Donald Trump is not leading the Republican contest for president because he supports Canadian-style government healthcare. Nor is he leading because he has supported Democrats as often as Republicans in the last 20 years.
When he announced his candidacy in June he promised to stop illegal immigration. Despite the fact that his comments were less than delicate, or perhaps because of that, he set the table for the Republican campaign for president.
A U.S. Border Patrol agents stands outside his vehicle next to the U.S.-Mexico border fence in San Diego, California, U.S., on Thursday, Feb. 26, 2015. Photographer: David Maung/Bloomberg via Getty Images
The only confusing part of this race is why Ted Cruz is the only other candidate who understands what is going on. The public wants a fence to be built between the United States and Mexico. Period.
Every other Republican tries to be cleverly nuanced on immigration - for reasons that escape me. The leadership of the party either fails to understand the people’s will or doesn’t care.
Israel built a fence on its southern border and the number of illegal crossings declined by 99 percent. Yes, the terrorists build tunnels, but that takes time, money and organization. The “lone wolf” attacks have been virtually eliminated.
Six months ago Hungarian Foreign Minister Peter Szijjarto said Hungary could not wait for the European Union to find a solution to immigration. The government of Hungary was proposing a 13-foot fence on its border to deal with the flood of Middle Eastern refugees.
Rainer Wendt, head of the German Police Union, told Germany’s Welt Sonntag newspaper, "If we want to conduct serious border controls, we must build a fence along the German border."
Our government appreciates the need for fences between neighbors – in other countries – just not in America.
In June of last year, as part of the U.S. Crisis Support Package for Ukraine the State Department awarded a $435,000 contract to B.K. Engineering System in Kyiv for razor wire for a fence to help "defend the newly imposed borders between Ukraine's mainland and the Crimean peninsula."
A fence separates San Diego, California and Tijuana, Mexico making San Diego one of the most secure border regions in the country.
The fencing makes it easier for immigrants to come through a processing center than to sneak across the border. It is also more humane by reducing the risk of dehydration and exhaustion in desert crossings.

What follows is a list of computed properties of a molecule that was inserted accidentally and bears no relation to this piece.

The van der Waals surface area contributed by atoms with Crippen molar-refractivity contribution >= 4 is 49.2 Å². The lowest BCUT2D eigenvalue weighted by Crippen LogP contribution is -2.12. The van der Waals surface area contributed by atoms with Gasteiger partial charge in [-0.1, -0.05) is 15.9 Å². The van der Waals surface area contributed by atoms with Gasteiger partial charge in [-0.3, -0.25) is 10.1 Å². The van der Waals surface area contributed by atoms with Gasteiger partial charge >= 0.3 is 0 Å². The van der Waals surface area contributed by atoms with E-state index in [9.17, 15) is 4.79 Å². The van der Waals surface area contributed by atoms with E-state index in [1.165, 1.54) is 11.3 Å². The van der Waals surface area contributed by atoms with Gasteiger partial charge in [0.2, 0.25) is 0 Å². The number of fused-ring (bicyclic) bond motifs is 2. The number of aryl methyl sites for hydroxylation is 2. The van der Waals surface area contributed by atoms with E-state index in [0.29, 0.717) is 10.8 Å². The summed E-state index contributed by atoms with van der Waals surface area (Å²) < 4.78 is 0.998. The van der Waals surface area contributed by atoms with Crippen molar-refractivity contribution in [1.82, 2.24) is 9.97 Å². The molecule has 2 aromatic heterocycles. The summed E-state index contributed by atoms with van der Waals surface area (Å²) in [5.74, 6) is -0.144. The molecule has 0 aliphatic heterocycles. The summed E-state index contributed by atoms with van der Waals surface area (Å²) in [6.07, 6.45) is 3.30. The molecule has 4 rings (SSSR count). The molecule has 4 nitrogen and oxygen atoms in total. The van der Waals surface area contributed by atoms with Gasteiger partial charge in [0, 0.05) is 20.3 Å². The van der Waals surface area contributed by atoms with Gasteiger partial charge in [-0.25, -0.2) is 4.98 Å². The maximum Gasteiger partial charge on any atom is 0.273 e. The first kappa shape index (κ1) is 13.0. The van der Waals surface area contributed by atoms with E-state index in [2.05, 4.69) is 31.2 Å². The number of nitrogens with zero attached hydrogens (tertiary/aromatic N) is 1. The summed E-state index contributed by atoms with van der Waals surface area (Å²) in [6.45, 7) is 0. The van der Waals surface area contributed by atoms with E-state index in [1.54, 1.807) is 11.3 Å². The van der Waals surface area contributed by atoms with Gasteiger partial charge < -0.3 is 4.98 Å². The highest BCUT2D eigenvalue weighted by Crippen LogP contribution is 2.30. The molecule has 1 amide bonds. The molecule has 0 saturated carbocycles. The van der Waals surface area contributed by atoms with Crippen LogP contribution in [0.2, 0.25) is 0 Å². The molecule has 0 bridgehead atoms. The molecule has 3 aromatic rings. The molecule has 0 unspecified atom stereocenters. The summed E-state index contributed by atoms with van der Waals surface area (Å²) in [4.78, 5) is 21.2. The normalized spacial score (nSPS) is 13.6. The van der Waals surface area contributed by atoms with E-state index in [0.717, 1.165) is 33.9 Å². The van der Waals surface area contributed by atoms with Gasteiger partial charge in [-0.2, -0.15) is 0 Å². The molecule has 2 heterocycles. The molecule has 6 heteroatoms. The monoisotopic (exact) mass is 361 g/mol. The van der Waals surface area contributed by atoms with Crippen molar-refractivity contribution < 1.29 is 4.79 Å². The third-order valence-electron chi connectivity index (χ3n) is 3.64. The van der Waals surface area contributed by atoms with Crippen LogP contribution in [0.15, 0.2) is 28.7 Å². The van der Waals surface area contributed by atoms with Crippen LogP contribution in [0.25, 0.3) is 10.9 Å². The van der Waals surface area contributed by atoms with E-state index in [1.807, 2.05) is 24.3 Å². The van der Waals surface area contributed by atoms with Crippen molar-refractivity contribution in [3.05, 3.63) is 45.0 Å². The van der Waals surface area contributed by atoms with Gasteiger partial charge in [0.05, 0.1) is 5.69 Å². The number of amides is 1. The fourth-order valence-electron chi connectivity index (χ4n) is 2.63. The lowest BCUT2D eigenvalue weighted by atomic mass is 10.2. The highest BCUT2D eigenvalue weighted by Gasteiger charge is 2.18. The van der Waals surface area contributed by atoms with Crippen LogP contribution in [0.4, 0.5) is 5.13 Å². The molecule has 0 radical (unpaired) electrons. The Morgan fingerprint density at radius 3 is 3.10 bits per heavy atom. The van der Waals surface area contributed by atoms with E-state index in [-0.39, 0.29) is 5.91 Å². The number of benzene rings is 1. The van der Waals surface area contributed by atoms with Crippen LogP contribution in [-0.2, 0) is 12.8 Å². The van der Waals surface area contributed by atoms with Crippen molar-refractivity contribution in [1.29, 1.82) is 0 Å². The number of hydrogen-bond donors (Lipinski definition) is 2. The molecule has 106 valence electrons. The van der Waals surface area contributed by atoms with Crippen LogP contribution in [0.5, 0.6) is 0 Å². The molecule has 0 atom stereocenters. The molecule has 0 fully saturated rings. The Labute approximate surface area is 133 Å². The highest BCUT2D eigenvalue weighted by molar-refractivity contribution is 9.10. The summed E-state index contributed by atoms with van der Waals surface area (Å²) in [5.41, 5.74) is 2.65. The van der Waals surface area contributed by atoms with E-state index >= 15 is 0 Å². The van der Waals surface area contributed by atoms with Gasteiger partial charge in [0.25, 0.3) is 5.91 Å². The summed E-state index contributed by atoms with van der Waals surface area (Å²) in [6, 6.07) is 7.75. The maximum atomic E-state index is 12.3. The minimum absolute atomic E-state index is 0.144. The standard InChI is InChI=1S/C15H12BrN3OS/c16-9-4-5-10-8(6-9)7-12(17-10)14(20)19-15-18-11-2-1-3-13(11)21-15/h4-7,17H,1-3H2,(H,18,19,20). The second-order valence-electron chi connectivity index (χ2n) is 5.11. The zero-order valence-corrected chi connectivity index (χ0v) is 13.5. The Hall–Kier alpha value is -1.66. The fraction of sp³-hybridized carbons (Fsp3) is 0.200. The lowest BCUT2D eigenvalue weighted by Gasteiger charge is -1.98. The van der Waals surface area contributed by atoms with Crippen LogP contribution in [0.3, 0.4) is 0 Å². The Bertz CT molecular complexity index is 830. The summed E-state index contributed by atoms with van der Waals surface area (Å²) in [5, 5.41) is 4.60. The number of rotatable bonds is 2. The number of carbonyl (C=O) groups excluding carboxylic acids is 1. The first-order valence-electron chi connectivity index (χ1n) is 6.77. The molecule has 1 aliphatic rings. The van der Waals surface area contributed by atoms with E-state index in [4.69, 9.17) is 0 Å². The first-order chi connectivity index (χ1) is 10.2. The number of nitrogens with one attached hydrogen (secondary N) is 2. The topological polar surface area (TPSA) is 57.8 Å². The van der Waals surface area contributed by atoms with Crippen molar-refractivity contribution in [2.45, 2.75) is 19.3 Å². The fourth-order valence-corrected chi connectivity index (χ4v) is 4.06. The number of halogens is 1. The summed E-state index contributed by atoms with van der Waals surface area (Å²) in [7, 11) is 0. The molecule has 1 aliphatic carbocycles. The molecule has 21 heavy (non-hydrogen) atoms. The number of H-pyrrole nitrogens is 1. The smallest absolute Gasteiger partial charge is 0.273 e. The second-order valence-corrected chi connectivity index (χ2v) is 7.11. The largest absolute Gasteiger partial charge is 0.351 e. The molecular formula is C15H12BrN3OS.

We still need to do more to track the immigrants once in our country, but the fence is a good first step in knowing who is here.
The Secure Border Fence Act of 2006 mandated that the U. S. government build 700 miles of double fencing on our southern border with concertina wire on top and enough space between the two structures to drive a vehicle or run dogs. It was to be operational in 18 months.
In 2007 Sen. Kay Baily Hutchison (R-Texas) succeeded in amending the act to give discretion to the administration to “determine the most appropriate means to achieve and maintain operational control over the international border.” That ended the fence.
Four years later in El Paso, President Barack Obama mocked the entire idea of border protection and declared that the fence along the border with Mexico is “now basically complete.”
The fact that only 36.3 miles of the intended 700 miles of fencing had been completed didn’t seem to faze him.
As always, when large numbers of dollars are involved there will be a proposal for a high-tech solution to a low-tech problem. And there is always a government bureaucrat to be sucked in to a new and shiny idea. In this case it was the construction of a virtual fence.
The original contract was for a few million dollars – low enough to avoid competitive bidding. When the House Committee on Homeland Security held a hearing on the project about a dozen years ago the extensions and additions to the contract had bumped it up to about $400 million.
The project was scrapped as unworkable after a billion dollars had been wasted.
We are told that the terrain from Texas to California would make it difficult to build a fence. Would it be more difficult than building a road through the Rocky Mountains?
Seventy-three years ago we decided that Alaska should be reachable by land from the continental United States. We built a 1,500-mile road from Dawson Creek, British Columbia to Delta Junction, Alaska through the Canadian Rockies. We completed that road in eight months. Surely we can build a 1,500-mile fence through the deserts and scrub brush of the southwestern states.
It has been said that good fences make good neighbors. That may or may not be the case, but good fences are important for sovereign nations.
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